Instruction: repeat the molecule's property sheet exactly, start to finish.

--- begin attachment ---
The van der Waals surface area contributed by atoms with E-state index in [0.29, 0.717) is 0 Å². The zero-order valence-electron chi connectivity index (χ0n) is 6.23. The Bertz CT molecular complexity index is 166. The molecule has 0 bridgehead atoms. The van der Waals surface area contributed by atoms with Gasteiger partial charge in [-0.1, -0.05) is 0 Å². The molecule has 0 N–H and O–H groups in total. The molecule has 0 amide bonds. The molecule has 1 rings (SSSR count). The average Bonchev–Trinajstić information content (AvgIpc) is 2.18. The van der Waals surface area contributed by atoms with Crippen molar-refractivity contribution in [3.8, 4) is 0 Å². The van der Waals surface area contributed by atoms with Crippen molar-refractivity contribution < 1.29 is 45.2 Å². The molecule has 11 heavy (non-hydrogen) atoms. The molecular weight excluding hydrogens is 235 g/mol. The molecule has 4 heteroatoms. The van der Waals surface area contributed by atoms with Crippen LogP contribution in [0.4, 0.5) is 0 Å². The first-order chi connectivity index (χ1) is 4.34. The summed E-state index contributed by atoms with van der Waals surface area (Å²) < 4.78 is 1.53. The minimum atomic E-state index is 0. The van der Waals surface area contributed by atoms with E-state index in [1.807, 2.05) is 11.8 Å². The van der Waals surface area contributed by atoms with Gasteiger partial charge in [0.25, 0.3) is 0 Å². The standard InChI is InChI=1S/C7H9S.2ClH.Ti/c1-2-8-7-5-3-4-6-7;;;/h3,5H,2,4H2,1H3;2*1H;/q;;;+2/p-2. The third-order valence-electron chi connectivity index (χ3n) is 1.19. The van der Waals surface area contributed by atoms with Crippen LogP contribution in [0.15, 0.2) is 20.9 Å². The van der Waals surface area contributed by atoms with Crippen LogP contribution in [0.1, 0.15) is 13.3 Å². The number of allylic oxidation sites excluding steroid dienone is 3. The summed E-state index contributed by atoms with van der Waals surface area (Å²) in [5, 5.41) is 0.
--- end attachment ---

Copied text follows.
The van der Waals surface area contributed by atoms with E-state index in [0.29, 0.717) is 0 Å². The zero-order valence-electron chi connectivity index (χ0n) is 6.23. The Bertz CT molecular complexity index is 166. The molecule has 0 bridgehead atoms. The van der Waals surface area contributed by atoms with Gasteiger partial charge in [-0.1, -0.05) is 0 Å². The molecule has 0 N–H and O–H groups in total. The molecule has 0 amide bonds. The molecule has 1 rings (SSSR count). The average Bonchev–Trinajstić information content (AvgIpc) is 2.18. The van der Waals surface area contributed by atoms with Crippen molar-refractivity contribution in [3.8, 4) is 0 Å². The van der Waals surface area contributed by atoms with Crippen molar-refractivity contribution < 1.29 is 45.2 Å². The molecule has 11 heavy (non-hydrogen) atoms. The molecular weight excluding hydrogens is 235 g/mol. The molecule has 4 heteroatoms. The van der Waals surface area contributed by atoms with Crippen LogP contribution in [0.4, 0.5) is 0 Å². The first-order chi connectivity index (χ1) is 4.34. The summed E-state index contributed by atoms with van der Waals surface area (Å²) < 4.78 is 1.53. The minimum atomic E-state index is 0. The van der Waals surface area contributed by atoms with E-state index in [1.807, 2.05) is 11.8 Å². The van der Waals surface area contributed by atoms with Gasteiger partial charge in [0.25, 0.3) is 0 Å². The standard InChI is InChI=1S/C7H9S.2ClH.Ti/c1-2-8-7-5-3-4-6-7;;;/h3,5H,2,4H2,1H3;2*1H;/q;;;+2/p-2. The third-order valence-electron chi connectivity index (χ3n) is 1.19. The van der Waals surface area contributed by atoms with Crippen LogP contribution in [0.15, 0.2) is 20.9 Å². The van der Waals surface area contributed by atoms with Crippen LogP contribution in [0.1, 0.15) is 13.3 Å². The number of allylic oxidation sites excluding steroid dienone is 3. The summed E-state index contributed by atoms with van der Waals surface area (Å²) in [5, 5.41) is 0.